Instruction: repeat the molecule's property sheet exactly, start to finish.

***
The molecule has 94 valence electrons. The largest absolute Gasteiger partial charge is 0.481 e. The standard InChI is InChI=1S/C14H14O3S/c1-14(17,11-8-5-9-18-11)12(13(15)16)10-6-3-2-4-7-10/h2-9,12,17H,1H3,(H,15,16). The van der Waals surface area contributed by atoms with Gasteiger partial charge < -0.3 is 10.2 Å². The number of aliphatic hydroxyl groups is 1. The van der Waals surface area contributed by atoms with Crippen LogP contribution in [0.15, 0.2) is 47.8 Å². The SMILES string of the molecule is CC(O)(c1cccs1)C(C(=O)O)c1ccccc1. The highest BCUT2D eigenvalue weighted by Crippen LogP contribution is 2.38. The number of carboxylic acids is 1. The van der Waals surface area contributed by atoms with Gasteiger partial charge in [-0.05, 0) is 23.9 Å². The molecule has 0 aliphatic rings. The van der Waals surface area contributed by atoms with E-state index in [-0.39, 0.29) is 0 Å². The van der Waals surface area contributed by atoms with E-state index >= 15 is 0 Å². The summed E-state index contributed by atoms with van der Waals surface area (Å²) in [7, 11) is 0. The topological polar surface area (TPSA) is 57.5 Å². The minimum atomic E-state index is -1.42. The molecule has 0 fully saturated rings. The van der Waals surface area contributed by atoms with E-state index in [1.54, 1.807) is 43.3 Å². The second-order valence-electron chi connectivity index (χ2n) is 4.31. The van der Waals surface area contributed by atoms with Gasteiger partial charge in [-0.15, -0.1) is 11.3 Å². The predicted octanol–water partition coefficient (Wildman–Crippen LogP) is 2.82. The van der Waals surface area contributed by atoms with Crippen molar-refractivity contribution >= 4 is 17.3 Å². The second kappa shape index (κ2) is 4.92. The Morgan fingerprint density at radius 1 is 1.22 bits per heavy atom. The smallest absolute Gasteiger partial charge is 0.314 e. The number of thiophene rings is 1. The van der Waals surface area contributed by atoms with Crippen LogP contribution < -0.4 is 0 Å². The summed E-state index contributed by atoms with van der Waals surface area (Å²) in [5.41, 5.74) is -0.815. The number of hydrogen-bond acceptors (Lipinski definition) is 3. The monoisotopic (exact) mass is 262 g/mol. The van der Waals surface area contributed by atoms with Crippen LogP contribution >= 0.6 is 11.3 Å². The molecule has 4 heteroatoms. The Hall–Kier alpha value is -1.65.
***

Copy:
The molecule has 94 valence electrons. The largest absolute Gasteiger partial charge is 0.481 e. The standard InChI is InChI=1S/C14H14O3S/c1-14(17,11-8-5-9-18-11)12(13(15)16)10-6-3-2-4-7-10/h2-9,12,17H,1H3,(H,15,16). The van der Waals surface area contributed by atoms with Gasteiger partial charge < -0.3 is 10.2 Å². The number of aliphatic hydroxyl groups is 1. The van der Waals surface area contributed by atoms with Crippen LogP contribution in [0.15, 0.2) is 47.8 Å². The SMILES string of the molecule is CC(O)(c1cccs1)C(C(=O)O)c1ccccc1. The highest BCUT2D eigenvalue weighted by Crippen LogP contribution is 2.38. The number of carboxylic acids is 1. The van der Waals surface area contributed by atoms with Gasteiger partial charge in [-0.05, 0) is 23.9 Å². The molecule has 0 aliphatic rings. The van der Waals surface area contributed by atoms with E-state index in [-0.39, 0.29) is 0 Å². The van der Waals surface area contributed by atoms with E-state index >= 15 is 0 Å². The summed E-state index contributed by atoms with van der Waals surface area (Å²) in [7, 11) is 0. The topological polar surface area (TPSA) is 57.5 Å². The minimum atomic E-state index is -1.42. The molecule has 0 fully saturated rings. The van der Waals surface area contributed by atoms with E-state index in [1.54, 1.807) is 43.3 Å². The second-order valence-electron chi connectivity index (χ2n) is 4.31. The van der Waals surface area contributed by atoms with Gasteiger partial charge in [-0.15, -0.1) is 11.3 Å². The predicted octanol–water partition coefficient (Wildman–Crippen LogP) is 2.82. The van der Waals surface area contributed by atoms with Crippen molar-refractivity contribution >= 4 is 17.3 Å². The second kappa shape index (κ2) is 4.92. The Morgan fingerprint density at radius 1 is 1.22 bits per heavy atom. The smallest absolute Gasteiger partial charge is 0.314 e. The number of thiophene rings is 1. The van der Waals surface area contributed by atoms with Crippen LogP contribution < -0.4 is 0 Å². The summed E-state index contributed by atoms with van der Waals surface area (Å²) in [5.41, 5.74) is -0.815. The number of hydrogen-bond acceptors (Lipinski definition) is 3. The monoisotopic (exact) mass is 262 g/mol. The van der Waals surface area contributed by atoms with Crippen LogP contribution >= 0.6 is 11.3 Å². The molecule has 4 heteroatoms. The Hall–Kier alpha value is -1.65.